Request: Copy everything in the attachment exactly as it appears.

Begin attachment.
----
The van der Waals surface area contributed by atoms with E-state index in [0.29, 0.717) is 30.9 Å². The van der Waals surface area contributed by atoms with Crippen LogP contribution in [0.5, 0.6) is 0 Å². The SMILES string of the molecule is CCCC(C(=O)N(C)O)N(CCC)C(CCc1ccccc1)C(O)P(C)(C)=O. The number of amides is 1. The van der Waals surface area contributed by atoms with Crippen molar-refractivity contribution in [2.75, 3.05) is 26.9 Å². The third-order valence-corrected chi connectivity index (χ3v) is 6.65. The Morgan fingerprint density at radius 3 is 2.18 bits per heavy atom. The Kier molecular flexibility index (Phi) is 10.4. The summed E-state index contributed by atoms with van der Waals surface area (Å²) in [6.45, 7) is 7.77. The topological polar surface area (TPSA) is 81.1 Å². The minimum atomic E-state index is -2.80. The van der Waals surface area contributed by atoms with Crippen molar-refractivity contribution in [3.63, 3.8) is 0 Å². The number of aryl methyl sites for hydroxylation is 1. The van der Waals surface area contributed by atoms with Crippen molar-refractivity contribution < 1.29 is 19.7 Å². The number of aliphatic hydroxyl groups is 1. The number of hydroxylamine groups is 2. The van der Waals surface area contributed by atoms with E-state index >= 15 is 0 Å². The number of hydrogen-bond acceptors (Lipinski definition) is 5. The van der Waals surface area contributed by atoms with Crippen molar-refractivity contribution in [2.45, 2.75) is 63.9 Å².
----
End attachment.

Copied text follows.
The van der Waals surface area contributed by atoms with E-state index in [0.29, 0.717) is 30.9 Å². The van der Waals surface area contributed by atoms with Crippen LogP contribution in [0.5, 0.6) is 0 Å². The SMILES string of the molecule is CCCC(C(=O)N(C)O)N(CCC)C(CCc1ccccc1)C(O)P(C)(C)=O. The number of amides is 1. The van der Waals surface area contributed by atoms with Crippen molar-refractivity contribution in [2.75, 3.05) is 26.9 Å². The third-order valence-corrected chi connectivity index (χ3v) is 6.65. The Morgan fingerprint density at radius 3 is 2.18 bits per heavy atom. The Kier molecular flexibility index (Phi) is 10.4. The summed E-state index contributed by atoms with van der Waals surface area (Å²) in [6.45, 7) is 7.77. The topological polar surface area (TPSA) is 81.1 Å². The minimum atomic E-state index is -2.80. The van der Waals surface area contributed by atoms with Crippen molar-refractivity contribution in [3.63, 3.8) is 0 Å². The number of aryl methyl sites for hydroxylation is 1. The van der Waals surface area contributed by atoms with Crippen molar-refractivity contribution < 1.29 is 19.7 Å². The number of aliphatic hydroxyl groups is 1. The number of hydroxylamine groups is 2. The van der Waals surface area contributed by atoms with E-state index >= 15 is 0 Å². The number of hydrogen-bond acceptors (Lipinski definition) is 5. The van der Waals surface area contributed by atoms with Crippen molar-refractivity contribution in [2.45, 2.75) is 63.9 Å².